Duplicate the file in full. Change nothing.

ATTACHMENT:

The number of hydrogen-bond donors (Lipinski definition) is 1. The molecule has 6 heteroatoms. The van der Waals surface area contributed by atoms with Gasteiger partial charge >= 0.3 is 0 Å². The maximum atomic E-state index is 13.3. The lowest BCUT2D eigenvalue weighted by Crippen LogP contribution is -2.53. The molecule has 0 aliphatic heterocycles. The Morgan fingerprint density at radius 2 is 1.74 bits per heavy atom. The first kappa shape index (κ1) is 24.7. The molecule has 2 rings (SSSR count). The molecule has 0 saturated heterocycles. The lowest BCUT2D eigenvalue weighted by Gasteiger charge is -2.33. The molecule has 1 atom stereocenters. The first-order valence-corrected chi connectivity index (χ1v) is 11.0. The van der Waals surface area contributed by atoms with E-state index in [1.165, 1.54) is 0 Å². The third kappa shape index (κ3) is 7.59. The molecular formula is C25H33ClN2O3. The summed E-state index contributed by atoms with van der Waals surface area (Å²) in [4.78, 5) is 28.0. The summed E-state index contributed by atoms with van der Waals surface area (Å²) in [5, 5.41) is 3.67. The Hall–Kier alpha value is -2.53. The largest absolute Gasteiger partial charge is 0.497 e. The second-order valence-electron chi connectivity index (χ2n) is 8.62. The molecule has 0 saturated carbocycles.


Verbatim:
The number of hydrogen-bond donors (Lipinski definition) is 1. The molecule has 6 heteroatoms. The van der Waals surface area contributed by atoms with Gasteiger partial charge >= 0.3 is 0 Å². The maximum atomic E-state index is 13.3. The lowest BCUT2D eigenvalue weighted by Crippen LogP contribution is -2.53. The molecule has 0 aliphatic heterocycles. The Morgan fingerprint density at radius 2 is 1.74 bits per heavy atom. The first kappa shape index (κ1) is 24.7. The molecule has 2 rings (SSSR count). The molecule has 0 saturated heterocycles. The lowest BCUT2D eigenvalue weighted by Gasteiger charge is -2.33. The molecule has 1 atom stereocenters. The first-order valence-corrected chi connectivity index (χ1v) is 11.0. The van der Waals surface area contributed by atoms with E-state index in [1.165, 1.54) is 0 Å². The third kappa shape index (κ3) is 7.59. The molecular formula is C25H33ClN2O3. The summed E-state index contributed by atoms with van der Waals surface area (Å²) in [4.78, 5) is 28.0. The summed E-state index contributed by atoms with van der Waals surface area (Å²) in [5, 5.41) is 3.67. The Hall–Kier alpha value is -2.53. The largest absolute Gasteiger partial charge is 0.497 e. The second-order valence-electron chi connectivity index (χ2n) is 8.62. The molecule has 0 saturated carbocycles.